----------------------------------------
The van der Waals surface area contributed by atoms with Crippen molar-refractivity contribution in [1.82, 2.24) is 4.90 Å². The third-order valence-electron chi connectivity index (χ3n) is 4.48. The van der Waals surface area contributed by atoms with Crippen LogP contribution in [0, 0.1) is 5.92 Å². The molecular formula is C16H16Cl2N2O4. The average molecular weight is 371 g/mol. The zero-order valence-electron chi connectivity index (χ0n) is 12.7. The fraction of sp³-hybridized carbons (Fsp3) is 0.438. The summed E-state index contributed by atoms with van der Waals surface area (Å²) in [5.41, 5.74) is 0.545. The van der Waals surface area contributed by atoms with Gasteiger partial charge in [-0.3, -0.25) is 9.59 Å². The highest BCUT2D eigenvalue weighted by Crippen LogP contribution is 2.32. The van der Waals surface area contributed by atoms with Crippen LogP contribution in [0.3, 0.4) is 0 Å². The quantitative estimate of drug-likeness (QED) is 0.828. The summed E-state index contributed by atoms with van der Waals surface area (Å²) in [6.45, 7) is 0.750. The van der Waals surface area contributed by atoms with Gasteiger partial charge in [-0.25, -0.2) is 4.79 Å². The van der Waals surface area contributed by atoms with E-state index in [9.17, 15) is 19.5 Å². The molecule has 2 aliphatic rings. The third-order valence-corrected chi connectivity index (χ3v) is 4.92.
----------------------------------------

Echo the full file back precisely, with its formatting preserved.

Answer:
The van der Waals surface area contributed by atoms with Crippen molar-refractivity contribution in [1.82, 2.24) is 4.90 Å². The third-order valence-electron chi connectivity index (χ3n) is 4.48. The van der Waals surface area contributed by atoms with Crippen LogP contribution in [0, 0.1) is 5.92 Å². The molecular formula is C16H16Cl2N2O4. The average molecular weight is 371 g/mol. The zero-order valence-electron chi connectivity index (χ0n) is 12.7. The fraction of sp³-hybridized carbons (Fsp3) is 0.438. The summed E-state index contributed by atoms with van der Waals surface area (Å²) in [5.41, 5.74) is 0.545. The van der Waals surface area contributed by atoms with Gasteiger partial charge in [-0.3, -0.25) is 9.59 Å². The highest BCUT2D eigenvalue weighted by Crippen LogP contribution is 2.32. The van der Waals surface area contributed by atoms with Crippen LogP contribution in [0.3, 0.4) is 0 Å². The quantitative estimate of drug-likeness (QED) is 0.828. The summed E-state index contributed by atoms with van der Waals surface area (Å²) in [6.45, 7) is 0.750. The van der Waals surface area contributed by atoms with Gasteiger partial charge in [-0.25, -0.2) is 4.79 Å². The van der Waals surface area contributed by atoms with E-state index in [9.17, 15) is 19.5 Å². The molecule has 2 aliphatic rings. The third-order valence-corrected chi connectivity index (χ3v) is 4.92.